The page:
PARENT ROLL: The product of a reel. A roll of paper tightly wrapped around a reel spool. A parent roll goes through additional processes or rewinding at a later stage of production.

PERIPHERAL FORCE: Another term for torque or circular force. A tangential force affecting the web. Tightens the parent roll structure. Can be generated by the torque of the primary or secondary drive. One of the three parameters controlling roll structure.

PLC: Programmable Logic Controller; a processor which can be programmed to read the status of sensors and to energize actuators to obtain a desired control action.

PROFILING: Roll building at an angle to the reel drum at specified tension, nip load, and torque values in order to build a uniform roll.

PULPER: A vat beneath the machine for collecting broke and other paper pieces to be rendered into pulp and recycled in the paper making process. Typically, the web runs down into the pulper when not reeling.

REEL SPOOL: A metal roll onto which the web is wound during reeling operations.

REEL: A machine that reels (winds, wraps) paper onto reel spools to create parent rolls which are used later in the manufacturing process. A reel is typically used in high speed conditions, for instance where the paper comes from a paper machine or coater. Also a term synonymous with "parent roll" to indicate paper wound on a spool.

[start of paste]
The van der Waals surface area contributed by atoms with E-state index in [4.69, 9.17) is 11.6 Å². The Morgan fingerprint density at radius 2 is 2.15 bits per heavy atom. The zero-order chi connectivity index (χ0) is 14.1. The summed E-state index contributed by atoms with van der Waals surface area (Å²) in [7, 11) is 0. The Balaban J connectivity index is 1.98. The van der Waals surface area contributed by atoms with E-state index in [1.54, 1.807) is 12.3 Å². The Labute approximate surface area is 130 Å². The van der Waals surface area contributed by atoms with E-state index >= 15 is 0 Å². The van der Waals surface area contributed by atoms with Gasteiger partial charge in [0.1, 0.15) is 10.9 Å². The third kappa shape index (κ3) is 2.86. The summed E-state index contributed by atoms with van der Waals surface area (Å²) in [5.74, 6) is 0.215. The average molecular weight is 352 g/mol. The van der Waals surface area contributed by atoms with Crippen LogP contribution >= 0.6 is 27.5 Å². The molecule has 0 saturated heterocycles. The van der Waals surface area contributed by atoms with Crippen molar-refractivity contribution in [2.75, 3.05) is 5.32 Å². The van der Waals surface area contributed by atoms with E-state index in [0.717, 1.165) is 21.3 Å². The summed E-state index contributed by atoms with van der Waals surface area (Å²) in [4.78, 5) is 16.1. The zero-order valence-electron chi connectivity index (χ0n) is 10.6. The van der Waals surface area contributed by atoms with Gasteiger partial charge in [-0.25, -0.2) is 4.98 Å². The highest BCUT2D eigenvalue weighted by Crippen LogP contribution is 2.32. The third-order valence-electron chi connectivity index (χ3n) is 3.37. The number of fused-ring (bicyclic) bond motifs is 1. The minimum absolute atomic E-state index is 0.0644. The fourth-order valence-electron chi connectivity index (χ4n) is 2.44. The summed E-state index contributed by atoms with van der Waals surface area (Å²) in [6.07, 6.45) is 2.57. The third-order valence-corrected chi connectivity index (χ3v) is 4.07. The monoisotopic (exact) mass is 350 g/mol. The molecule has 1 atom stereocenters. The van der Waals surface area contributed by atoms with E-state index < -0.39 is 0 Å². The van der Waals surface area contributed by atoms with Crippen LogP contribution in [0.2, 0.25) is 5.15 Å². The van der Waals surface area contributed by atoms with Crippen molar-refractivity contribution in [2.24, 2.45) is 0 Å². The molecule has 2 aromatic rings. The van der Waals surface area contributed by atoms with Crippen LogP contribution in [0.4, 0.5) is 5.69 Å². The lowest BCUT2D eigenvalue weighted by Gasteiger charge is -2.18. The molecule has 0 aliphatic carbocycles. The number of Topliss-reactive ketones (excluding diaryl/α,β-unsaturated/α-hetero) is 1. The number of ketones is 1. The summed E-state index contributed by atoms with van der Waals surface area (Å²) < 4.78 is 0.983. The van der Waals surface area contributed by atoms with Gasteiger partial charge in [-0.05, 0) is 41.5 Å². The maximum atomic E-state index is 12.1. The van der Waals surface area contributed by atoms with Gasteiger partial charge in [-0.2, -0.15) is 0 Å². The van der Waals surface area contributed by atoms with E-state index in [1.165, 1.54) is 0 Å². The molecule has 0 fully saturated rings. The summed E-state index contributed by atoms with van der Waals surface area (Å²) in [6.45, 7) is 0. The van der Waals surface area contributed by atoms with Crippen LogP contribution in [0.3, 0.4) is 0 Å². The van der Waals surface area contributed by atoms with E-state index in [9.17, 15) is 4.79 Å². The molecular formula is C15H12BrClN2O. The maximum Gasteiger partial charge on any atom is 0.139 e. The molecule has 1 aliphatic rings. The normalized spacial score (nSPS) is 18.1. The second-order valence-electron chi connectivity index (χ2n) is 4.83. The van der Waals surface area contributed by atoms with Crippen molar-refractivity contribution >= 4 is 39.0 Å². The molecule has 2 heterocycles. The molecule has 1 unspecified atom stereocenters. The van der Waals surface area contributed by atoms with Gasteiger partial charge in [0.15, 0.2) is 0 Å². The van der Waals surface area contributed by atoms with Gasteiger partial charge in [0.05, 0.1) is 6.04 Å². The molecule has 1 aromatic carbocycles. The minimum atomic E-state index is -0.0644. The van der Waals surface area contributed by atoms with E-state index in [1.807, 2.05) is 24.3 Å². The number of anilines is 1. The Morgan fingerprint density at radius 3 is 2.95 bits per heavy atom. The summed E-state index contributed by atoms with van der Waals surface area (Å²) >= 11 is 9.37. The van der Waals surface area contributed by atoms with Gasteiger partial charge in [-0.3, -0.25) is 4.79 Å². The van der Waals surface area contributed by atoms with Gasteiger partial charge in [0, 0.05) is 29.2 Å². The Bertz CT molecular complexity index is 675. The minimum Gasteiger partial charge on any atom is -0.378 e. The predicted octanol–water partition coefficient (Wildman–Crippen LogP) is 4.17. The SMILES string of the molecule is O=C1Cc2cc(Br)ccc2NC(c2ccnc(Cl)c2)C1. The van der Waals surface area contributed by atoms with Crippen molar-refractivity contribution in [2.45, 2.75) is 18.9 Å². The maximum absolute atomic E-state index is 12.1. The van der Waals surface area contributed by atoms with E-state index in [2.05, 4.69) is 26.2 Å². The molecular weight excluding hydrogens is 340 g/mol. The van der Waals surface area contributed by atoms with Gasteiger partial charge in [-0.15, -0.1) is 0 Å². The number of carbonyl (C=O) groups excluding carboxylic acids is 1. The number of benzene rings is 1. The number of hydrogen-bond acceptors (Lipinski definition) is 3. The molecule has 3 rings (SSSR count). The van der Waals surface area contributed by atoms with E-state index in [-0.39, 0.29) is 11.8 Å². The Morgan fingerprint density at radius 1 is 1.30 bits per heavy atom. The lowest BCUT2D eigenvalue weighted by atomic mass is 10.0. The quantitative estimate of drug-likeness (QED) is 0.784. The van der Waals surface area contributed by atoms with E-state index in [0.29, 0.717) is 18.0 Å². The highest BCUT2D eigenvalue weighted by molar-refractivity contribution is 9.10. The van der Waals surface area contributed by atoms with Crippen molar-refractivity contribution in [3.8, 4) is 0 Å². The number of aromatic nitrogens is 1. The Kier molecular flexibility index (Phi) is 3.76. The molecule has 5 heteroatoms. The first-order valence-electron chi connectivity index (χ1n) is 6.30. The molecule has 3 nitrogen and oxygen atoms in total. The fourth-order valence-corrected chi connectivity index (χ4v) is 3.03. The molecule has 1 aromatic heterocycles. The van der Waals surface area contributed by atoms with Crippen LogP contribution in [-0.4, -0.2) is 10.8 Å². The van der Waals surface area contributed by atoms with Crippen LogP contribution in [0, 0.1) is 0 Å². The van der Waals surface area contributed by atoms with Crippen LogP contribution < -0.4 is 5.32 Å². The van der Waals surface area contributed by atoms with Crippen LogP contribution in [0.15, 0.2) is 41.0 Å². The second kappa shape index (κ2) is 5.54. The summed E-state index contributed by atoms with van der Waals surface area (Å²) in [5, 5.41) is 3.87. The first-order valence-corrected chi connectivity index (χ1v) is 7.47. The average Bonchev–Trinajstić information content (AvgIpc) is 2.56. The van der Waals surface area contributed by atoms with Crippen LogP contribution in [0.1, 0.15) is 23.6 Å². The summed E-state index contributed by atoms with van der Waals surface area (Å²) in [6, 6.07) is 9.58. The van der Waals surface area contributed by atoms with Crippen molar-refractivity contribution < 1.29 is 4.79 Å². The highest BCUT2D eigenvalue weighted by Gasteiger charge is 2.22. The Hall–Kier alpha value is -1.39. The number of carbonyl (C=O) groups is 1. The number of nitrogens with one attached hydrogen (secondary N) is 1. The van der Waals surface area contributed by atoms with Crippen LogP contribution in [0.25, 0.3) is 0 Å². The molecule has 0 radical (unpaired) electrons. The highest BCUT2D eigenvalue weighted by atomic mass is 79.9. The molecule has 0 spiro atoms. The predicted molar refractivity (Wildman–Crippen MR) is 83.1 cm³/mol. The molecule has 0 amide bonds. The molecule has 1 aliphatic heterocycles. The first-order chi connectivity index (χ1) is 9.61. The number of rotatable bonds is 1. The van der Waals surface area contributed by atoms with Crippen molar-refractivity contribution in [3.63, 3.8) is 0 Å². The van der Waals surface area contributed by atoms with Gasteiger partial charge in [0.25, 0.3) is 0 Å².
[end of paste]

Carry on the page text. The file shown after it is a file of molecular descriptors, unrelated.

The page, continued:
REELING: Winding a paper sheet onto reel spools.

ROLL BUILDING: The process of wrapping the web on the reel spool so that the sheet is wrapped with adequate tension and pressure to create a parent roll of uniform density.

SHEET: The terms "web" and "sheet" are used interchangeably to refer to the continuous sheet of paper coming from the paper machine or parent roll.

SKEW: "Skew" in the reeling process refers to uneven loading or position of one side of the reel versus the other side.

SLAB: Waste paper which is torn from the roll, for instance after a web break or during threading.

SLABBING: The removal of unwanted paper from roll by tearing or cutting it off.

SLOPE: An increase / decrease of a particular value over a specific period of time or distance.

SPREADER ROLL: A roll whose function and design is to spread the paper web or smooth it out, typically at the beginning of the reeling process.

TENSION: The force created by stretching the web from opposite directions, one of three controlling parameters in tight roll building.

TENSION CONTROL: Controlling the amount of tension applied to the web to create a tightly wrapped roll.

TORQUE CONTROL: Controlling the amount of torque applied to the reel drum or reel spool.

TS: Abbreviation of "tending side" of the reel frame (opposite of DS). This is the side that operators typically approach or tend the machine.

TURN-UP: The process of switching the web from a nearly completed building parent roll to an empty reel spool.

WEB: The terms "web" and "sheet" are used interchangeably to refer to the continuous sheet of paper coming from the paper machine or parent roll.

For more information on reeling and roll structure, contact your Valmet representative.